LAGOS (Reuters) - A militant group has purportedly claimed a new attack on a Chevron oil facility in Nigeria's restive Delta region, a message on a Twitter feed previously used by the group to take credit for strikes against oil facilities said.
There was no immediate confirmation of the attack from residents of the area or Chevron.
A militant group called Niger Delta Avengers has claimed a string of attacks in the southern region which have helped reduce Nigeria's oil output to nearly a 20-year low.
"We Warned #Chevron<https://twitter.com/hashtag/Chevron?src=hash> but they didn't Listen. @NDAvengers<https://twitter.com/NDAvengers> just blow up the Escravos tank farm Main Electricity Feed PipeLine," the message on the Twitter account in the name of the group said. The same account was previously used by the group to claim attacks on Chevron and Shell oil facilities.
The message was tweeted to @reuters and other foreign and local media.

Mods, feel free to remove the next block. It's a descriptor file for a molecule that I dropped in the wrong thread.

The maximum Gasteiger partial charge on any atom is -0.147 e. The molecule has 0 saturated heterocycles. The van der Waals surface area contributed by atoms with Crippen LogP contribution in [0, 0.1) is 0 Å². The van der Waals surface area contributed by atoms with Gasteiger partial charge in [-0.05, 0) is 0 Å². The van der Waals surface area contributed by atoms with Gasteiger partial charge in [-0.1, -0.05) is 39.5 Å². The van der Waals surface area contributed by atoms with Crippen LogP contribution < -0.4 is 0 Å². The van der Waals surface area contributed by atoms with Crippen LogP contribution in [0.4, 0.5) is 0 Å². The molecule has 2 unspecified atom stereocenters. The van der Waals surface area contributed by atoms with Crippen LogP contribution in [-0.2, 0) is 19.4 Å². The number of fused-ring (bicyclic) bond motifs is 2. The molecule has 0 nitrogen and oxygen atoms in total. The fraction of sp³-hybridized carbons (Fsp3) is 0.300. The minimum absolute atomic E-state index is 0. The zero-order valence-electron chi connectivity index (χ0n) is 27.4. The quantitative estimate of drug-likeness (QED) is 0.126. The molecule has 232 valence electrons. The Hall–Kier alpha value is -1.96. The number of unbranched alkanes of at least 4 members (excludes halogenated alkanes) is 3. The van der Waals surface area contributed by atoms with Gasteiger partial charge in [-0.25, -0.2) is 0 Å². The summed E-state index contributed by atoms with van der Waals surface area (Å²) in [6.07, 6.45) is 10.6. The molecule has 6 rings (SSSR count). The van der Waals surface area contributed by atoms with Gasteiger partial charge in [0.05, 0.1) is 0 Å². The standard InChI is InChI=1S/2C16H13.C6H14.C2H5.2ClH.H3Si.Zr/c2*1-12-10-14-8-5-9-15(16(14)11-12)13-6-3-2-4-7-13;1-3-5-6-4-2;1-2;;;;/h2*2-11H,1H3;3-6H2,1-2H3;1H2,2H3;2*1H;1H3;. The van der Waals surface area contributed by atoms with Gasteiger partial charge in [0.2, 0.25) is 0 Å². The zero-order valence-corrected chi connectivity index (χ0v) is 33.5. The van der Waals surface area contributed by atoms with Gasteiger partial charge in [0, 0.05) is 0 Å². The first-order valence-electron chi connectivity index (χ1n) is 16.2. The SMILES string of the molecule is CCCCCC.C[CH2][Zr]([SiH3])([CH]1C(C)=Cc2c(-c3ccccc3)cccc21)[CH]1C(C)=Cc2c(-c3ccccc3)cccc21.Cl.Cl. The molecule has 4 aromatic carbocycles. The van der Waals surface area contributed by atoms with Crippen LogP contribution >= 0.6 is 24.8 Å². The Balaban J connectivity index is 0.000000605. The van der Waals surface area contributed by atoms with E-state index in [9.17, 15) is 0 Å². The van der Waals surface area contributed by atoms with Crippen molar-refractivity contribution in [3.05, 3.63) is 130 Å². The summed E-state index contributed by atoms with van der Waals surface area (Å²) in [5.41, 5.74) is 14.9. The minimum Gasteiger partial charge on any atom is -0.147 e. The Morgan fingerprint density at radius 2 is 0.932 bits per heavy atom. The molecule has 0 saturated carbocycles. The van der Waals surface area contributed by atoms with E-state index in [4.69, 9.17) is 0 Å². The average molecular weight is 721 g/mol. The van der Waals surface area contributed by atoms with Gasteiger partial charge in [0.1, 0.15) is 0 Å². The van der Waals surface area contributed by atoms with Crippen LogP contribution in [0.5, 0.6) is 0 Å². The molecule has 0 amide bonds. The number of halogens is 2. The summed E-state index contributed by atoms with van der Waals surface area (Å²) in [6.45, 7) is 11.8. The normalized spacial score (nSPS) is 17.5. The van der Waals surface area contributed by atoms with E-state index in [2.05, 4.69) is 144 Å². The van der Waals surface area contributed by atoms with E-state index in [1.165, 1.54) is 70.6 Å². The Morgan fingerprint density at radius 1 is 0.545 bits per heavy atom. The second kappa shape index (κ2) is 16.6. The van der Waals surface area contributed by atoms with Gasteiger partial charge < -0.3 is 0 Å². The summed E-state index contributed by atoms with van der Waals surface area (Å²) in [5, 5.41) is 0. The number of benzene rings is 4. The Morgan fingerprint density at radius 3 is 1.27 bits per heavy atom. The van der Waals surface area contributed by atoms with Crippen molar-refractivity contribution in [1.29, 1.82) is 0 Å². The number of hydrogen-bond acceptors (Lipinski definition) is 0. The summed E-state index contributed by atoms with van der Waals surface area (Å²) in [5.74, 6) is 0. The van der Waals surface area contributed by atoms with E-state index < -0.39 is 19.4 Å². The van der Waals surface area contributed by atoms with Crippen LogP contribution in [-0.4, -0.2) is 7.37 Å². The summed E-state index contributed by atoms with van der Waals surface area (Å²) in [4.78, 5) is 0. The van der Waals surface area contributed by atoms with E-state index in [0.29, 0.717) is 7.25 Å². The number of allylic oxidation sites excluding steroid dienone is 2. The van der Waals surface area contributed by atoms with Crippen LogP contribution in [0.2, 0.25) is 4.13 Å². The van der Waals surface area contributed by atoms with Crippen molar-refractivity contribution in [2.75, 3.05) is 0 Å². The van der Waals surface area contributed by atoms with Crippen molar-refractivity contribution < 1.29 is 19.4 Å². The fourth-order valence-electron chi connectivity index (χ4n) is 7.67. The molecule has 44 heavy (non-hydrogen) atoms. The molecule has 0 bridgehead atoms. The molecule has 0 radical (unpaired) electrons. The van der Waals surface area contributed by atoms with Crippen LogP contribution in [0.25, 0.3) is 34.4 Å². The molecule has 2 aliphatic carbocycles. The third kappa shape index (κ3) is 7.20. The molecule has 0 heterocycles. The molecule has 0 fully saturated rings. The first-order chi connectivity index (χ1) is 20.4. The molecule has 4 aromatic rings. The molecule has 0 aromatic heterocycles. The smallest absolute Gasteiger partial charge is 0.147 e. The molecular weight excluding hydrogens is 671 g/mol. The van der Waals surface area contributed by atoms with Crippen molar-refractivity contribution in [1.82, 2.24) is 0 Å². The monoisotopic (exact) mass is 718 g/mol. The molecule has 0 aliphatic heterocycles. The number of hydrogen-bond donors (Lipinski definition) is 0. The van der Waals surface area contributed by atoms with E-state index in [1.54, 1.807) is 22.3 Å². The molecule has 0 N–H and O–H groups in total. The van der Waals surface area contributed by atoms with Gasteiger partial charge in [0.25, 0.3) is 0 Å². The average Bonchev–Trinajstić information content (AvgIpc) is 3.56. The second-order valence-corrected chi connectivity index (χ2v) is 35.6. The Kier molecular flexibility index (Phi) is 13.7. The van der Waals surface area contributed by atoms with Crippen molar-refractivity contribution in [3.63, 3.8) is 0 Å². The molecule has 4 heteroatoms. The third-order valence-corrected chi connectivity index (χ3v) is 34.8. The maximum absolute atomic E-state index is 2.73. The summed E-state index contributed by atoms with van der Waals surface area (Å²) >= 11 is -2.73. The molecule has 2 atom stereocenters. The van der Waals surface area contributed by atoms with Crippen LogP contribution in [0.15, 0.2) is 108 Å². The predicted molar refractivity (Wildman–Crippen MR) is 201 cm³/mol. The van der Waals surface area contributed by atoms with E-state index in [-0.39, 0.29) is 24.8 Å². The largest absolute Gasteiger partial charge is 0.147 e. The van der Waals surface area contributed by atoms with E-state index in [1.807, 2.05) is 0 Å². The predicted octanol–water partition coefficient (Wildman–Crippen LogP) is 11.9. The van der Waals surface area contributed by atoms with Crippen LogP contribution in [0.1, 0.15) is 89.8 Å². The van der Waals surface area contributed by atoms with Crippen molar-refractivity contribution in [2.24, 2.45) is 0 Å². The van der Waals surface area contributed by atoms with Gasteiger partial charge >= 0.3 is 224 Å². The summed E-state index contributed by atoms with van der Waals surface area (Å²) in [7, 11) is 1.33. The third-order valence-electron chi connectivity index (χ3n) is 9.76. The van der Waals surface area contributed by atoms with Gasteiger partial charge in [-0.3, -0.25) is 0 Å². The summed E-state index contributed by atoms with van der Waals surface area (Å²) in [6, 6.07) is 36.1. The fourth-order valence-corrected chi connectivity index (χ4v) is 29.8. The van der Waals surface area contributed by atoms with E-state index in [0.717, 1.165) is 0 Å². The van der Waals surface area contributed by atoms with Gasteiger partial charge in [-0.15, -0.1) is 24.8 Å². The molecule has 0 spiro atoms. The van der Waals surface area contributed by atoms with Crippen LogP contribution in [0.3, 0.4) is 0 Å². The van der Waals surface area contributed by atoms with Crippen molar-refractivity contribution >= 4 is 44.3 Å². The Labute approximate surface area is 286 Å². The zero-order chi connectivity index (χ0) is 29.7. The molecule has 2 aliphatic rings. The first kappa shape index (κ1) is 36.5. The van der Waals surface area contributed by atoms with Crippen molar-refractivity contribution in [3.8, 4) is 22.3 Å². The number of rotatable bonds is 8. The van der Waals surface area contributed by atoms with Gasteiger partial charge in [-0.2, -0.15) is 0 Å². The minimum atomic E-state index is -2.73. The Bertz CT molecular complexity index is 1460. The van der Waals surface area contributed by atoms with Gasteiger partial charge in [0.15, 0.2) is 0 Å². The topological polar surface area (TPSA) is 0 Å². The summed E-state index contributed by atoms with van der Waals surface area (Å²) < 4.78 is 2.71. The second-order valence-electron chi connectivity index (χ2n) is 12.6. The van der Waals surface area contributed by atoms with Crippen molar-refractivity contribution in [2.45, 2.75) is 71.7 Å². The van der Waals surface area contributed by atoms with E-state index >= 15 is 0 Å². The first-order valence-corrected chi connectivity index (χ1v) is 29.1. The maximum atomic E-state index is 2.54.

A Chevron spokeswoman had no immediate comment. It was not possible to get confirmation from residents after the message was issued late on Wednesday night.
The Avengers, who say they are fighting for a greater share of oil profits, an end to pollution and independence for the swampy southern region, have warned oil firms to leave before the end of the month, according to a series of statements issued on its website or Twitter feed. Nigeria has moved in army reinforcements to hunt the militants but British Foreign Minister Philip Hammond said this month President Muhammadu Buhari needed to deal with the root causes of the conflict.
Crude sales from the Delta account for 70 percent of national income in Africa's biggest economy but residents, some of whom sympathise with the militants, have long complained of poverty.
Buhari has extended an amnesty deal signed with militants in 2009 that stepped up funding for the region. But he has cut funding for the deal and cancelled contracts with former militants to protect the pipelines they used to attack.
(Reporting by Ulf Laessing and Libby George; Editing by Andrew Hay)